The chocolate in the chocolate sundae

The chocolate in the chocolate sundae

The “whipped cream” topping

Yuichi presents a tray jammed with hand made, plastic accoutrements: wafers, cookies, strawberries and cherries. It’s refreshingly fun to choose from, thinking about the different heights for the design and then placing them strategically. I must admit to being tempted to tuck into my creation. I go back to the Peninsula and order a real chocolate sundae at Peter.

http://www.peninsula.com/Tokyo

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What is it about Les Amis? Now elevated to 3 stars in the Michelin Guide Singapore

For the first time, Singapore gets two Three-MICHELIN-starred restaurants

Les Amis’ Sebastien Lepinoy (left) with Michelin’s Gwendal Poullennec and Julien Royer, Odette

[UPDATE: Les Amis which was awarded two Michelin stars in the inaugural Singapore guide 2016 has tonight been elevated to three stars in the 2019 guide. For the first time Singapore has two three Michelin starred restaurants with Odette also being elevated. Here’s a look at the restaurant with a rich pedigree of talent.]

French born head chef Sebastien Lepinoy and award winning pastry chef Cheryl Koh joined Les Amis in Singapore after sister restaurant Cepage closed in Hong Kong in 2013.  Both restaurants share the same enticing formula of sophisticated food and slick service mixed with an unstuffy atmosphere; a recipe that has made Les Amis as popular with food writers in the region as it is with regular customers.

Lepinoy, who was head chef at L’Atelier de Joel Robuchon Hong Kong prior to Cepage, and Koh are the latest in a glittering alumni that includes Ignatius Chan owner of renowned restaurant Iggy’s. Les Amis was at the forefront of the French fine dining scene in Singapore when it opened in 1994.

Award winning sommelier Chan and chef Justin Quek, who’d worked his way around several classical French restaurants in France and the UK, were the brains behind the concept. With Chan’s experience, the restaurant became known for fine wines (it still has one of most extensive wine lists in Asia with some 2000 labels) as well as Quek’s cuisine.

Justin Quek

Justin Quek at Sky on 57

“Ignatius and I drove the operation for 10 years,” says Quek who now runs his own restaurant Sky on 57 at Marina Bay Sands where he cleverly combines classic French cooking with a Chinese influence. “We were the first stand-alone fine dining, French restaurant with a great wine list in Singapore.”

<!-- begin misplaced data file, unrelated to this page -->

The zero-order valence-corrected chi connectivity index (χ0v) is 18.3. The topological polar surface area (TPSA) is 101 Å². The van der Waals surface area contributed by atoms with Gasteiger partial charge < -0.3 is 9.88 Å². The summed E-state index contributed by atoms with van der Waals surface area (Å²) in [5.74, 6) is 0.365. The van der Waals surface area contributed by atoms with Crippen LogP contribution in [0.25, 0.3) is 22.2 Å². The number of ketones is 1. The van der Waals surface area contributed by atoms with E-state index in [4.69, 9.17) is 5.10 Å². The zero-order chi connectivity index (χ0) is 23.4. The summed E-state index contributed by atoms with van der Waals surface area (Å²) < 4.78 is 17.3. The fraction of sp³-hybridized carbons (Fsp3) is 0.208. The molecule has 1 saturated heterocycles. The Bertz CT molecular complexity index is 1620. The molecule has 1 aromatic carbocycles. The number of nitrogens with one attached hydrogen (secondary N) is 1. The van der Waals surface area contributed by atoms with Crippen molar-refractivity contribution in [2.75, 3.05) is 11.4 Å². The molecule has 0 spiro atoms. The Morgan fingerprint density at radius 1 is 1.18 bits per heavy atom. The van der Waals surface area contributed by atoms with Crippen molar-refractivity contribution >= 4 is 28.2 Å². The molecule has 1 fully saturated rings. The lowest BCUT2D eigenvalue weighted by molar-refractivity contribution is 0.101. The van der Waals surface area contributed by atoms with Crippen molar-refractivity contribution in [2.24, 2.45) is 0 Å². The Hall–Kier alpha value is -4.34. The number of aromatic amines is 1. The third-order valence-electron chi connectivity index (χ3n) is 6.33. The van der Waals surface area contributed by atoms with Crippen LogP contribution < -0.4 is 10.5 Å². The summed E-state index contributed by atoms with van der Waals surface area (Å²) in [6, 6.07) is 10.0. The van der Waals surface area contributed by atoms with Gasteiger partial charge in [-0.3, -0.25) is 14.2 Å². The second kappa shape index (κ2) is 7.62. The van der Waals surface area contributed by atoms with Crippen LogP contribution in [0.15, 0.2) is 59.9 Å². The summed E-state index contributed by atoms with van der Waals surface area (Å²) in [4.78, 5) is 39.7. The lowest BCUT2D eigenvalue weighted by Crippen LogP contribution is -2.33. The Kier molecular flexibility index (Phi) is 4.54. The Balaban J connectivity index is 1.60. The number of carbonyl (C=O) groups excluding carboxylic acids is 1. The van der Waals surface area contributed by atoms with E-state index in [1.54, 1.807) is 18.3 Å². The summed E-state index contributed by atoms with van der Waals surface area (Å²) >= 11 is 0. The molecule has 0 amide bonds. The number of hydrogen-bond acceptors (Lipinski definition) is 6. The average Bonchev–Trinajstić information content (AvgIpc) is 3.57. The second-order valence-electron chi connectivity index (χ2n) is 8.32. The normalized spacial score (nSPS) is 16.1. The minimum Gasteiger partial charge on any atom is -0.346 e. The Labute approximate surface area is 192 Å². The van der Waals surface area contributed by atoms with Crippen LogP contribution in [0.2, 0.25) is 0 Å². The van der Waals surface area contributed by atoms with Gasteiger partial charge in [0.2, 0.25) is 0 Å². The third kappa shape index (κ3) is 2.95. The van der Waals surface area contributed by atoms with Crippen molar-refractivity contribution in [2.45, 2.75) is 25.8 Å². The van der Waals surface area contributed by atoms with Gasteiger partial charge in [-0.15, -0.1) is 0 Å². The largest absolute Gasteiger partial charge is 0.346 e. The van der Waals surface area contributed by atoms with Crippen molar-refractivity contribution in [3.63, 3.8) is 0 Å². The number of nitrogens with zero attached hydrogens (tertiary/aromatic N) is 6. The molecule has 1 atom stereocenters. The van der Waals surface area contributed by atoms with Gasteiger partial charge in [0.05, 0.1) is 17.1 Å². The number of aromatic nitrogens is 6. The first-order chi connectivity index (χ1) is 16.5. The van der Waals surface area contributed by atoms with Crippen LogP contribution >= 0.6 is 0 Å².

Quek says what he gleaned most from his time at Les Amis was wine knowledge and how to pair wine with food. “I tasted a lot of great wines in those ten years,” he says. “I remember the first new year’s eve menu with truffles, caviar and lobster on the menu paired with Krug champagne, Chevalier Montachet by Domaine Leflaive, Chateau Latour, Chateau Yquem…”

Quek became friends with many of the guests who came to the restaurant, often bringing their own rarefied bottles with them, and still returns to dine there with them.

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Iggy’s

Both Chan and Quek left and sold their shares at the end of 2003. Chan set up the now famous Iggy’s while Quek opened a restaurant in Taipei. Following his departure, Gunther Hubrechsen took over as head chef and continued Les Amis’ reputation for exemplary fine French food. After over five years Hubrechsen too left to set up his own establishment, Gunther’s, in Singapore. Gunther’s is another fine dining experience, this time in a converted shophouse, and much loved by business people, tai tais and romantic couples alike.

Gunther's interior

Asia’s Best Pastry Chef 2013 & 2014, Janice Wong, worked a 6 month stage under Hubrechsen at Les Amis following her training at the Cordon Bleu in Paris. Wong, who now owns the acclaimed 2am Dessert Bar in Singapore, says: “Working with chef Gunther on the line was my most memorable experience of working at Les Amis. From him I learnt about the balance of flavors and right pairings of different ingredients in each dish.

Janice-Pastry-300x300

Janice Wong

“What I’ve taken with me to the 2am Dessert Bar is the importance of team spirit in the kitchen and that a choice of fresh produce and ingredients is key to a good dish.”

Sebastien Lepinoy’s appointment marks the end of an 18 month search since head chef of nearly four years, Armin Leitgeb, left in May 2012. Under Leitgeb (who has since moved back to Austria and is currently working on a new restaurant project), Les Amis joined the exclusive Le Grandes Table Du Monde. The honour is usually reserved for Michelin star winners but since Les Amis has none as the Michelin Guide does not operate in Singapore [it’s due to launch late 2016] the feat is even more impressive.

Pastry chef Daniel Texter, who previously worked at Noma, left a few months after Leitgeb (to helm Adrian Zumbo’s new bakery in Melbourne). So Leproy has brought over Cepage’s Cheryl Koh, a Singaporean who began her career at Raffles Hotel.

Since joining in September [2013] Lepinoy has put his own stamp on the menu introducing Japanese influences. “In Singapore, Japanese cuisine is well received,” he says. “So I decided to use familiar Japanese ingredients and a lot of my dishes are Japanese-inspired.” These include angel hair pasta with lobster, crispy Sakura ebi and a touch of parmesan; pan seared Hokkaido scallops with teriyaki sauce, pan seared foie gras and French River eel accompanied by citrus fruits and dashi broth; and Daikon veloute with black truffle.